by Ben Bowden, Marketing Assistant.
God begins and ends the Bible working; He starts by creating the heavens and the earth and ends by bringing about the new heaven and the new earth. If work is this important to God, shouldn’t it be important to us too? These blog posts will work through this book series and explore God’s intentions for work and how it can bring us closer to him. In this post I’ll be sharing what I learned from the second chapter of this book: Proverbs.
“Work is not only a human calling but also a divine one,” this is how the Theology of Work Project introduces the idea behind The Bible and Your Work Study Series.
Character is how we act when nobody is watching. Reading through the specified verses of Proverbs, I was forced to think back on the times a parent, coach, or employer asked, “Can I count on you?” Being trusted by someone you look up to brings excitement as well as anxiety. Can they count on me? Will I live up to their expectations? What if I let them down? Being a trustworthy person means, as I read today, “[my] work must bring good to those” above me and those under my care. This is the central idea of what it means to have a servant’s heart, wanting to do good for others even when nobody is looking over my shoulder.
My first job was bagging groceries at the local grocer chain down the street from my house. It was a job I didn’t want, mostly because I had heard negative things about it from other high school students who worked there. I remember complaining profusely about it and eagerly awaiting the day I wouldn’t have to don the blue apron. Today I read that, “No matter what the situation, wise workers adhere to their ethical duty to do good despite the bad.” Although I never stole from or vandalized the store where I worked, I can’t say I held true to the ethical standards that a teenage Christian boy should follow. I talked bad about my boss and coworkers; I cut corners and was “slack in my work” (Prv. 18:9); I didn’t have the good of the company in mind.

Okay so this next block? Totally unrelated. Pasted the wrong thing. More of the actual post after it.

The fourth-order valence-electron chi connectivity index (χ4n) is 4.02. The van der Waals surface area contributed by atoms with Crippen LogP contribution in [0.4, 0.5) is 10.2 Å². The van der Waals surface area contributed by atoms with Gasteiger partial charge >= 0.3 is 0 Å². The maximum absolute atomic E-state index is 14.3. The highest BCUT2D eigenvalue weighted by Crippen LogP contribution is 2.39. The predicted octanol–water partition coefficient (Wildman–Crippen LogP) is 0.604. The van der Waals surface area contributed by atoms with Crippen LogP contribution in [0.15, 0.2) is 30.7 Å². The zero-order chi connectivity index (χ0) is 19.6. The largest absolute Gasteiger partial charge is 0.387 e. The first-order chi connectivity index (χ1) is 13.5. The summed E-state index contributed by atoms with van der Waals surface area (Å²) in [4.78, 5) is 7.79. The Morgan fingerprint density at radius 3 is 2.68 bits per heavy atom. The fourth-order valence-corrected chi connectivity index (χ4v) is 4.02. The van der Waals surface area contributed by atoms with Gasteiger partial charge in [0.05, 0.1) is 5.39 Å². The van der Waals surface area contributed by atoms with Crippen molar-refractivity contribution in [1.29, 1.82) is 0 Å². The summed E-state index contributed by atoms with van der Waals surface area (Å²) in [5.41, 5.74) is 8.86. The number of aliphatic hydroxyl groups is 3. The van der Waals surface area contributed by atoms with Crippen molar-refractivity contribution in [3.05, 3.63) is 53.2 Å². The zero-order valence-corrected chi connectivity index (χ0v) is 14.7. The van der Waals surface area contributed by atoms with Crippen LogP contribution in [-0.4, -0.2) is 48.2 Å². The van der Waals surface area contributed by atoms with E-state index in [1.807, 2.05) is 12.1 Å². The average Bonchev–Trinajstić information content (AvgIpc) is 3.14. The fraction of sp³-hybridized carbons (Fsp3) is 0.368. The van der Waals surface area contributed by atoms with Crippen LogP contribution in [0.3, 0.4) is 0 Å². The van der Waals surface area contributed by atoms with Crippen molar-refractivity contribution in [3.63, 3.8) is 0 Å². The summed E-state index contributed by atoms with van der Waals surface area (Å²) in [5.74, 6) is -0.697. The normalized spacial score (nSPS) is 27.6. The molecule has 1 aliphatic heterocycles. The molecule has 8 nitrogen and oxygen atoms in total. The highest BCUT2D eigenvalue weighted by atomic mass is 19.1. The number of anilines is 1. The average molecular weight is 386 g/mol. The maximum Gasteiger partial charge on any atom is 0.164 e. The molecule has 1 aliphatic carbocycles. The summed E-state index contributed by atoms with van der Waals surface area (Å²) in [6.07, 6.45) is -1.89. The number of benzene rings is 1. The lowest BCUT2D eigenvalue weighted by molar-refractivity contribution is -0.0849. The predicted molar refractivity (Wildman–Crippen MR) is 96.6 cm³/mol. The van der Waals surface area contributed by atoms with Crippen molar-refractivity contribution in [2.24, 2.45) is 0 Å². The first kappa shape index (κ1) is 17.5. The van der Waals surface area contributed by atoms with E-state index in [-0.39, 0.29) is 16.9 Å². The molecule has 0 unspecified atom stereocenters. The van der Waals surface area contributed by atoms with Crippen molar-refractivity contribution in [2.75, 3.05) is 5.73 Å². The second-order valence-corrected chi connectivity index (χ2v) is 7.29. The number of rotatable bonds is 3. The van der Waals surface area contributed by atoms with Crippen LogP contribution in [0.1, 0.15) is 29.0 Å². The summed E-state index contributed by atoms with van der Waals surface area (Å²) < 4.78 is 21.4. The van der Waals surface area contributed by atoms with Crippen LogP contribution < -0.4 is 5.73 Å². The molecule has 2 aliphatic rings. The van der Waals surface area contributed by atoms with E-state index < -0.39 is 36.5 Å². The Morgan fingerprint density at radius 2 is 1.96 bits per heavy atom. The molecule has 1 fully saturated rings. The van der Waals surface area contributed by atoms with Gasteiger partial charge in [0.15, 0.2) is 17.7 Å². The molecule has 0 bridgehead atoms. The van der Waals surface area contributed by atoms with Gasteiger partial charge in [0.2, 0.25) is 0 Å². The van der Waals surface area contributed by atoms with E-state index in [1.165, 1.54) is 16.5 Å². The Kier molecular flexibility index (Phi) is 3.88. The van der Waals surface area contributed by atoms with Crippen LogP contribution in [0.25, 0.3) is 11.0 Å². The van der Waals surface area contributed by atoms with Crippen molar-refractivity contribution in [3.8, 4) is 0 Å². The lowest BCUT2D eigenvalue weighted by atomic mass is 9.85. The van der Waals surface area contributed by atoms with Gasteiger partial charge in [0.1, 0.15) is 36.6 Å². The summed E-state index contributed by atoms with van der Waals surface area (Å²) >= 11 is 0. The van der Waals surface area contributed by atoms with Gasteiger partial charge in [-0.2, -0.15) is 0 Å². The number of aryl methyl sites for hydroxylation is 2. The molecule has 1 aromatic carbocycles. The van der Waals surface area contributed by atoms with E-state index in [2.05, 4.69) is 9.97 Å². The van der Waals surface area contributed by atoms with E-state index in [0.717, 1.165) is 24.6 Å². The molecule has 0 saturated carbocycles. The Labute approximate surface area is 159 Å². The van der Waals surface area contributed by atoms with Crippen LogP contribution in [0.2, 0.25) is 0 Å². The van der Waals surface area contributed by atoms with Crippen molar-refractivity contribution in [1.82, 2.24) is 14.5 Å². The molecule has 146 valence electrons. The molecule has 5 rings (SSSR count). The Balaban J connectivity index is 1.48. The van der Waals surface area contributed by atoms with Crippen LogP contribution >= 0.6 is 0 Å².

If we can fall into many of the pitfalls the Bible warns against just working at a grocery store always in sight of the manager, how much easier is it during a 9-5 job with less supervision? Slacking off while at work is destructive, that’s the lesson of Proverbs 18:9. It destroys the trust that others put in us and it destroys our usefulness to them. So today, “Thank God for his faithfulness. Ask him to help you grow as a person who can be trusted,” both at work and at home.
As I read through this study series from the Theology of Work Project, I’d love for you to join me. Follow along in your own copy of The Bible and Your Work Study Series: Proverbs or by reading and commenting on these posts. Either way, I look forward going on this journey with you and hope we can learn from each other.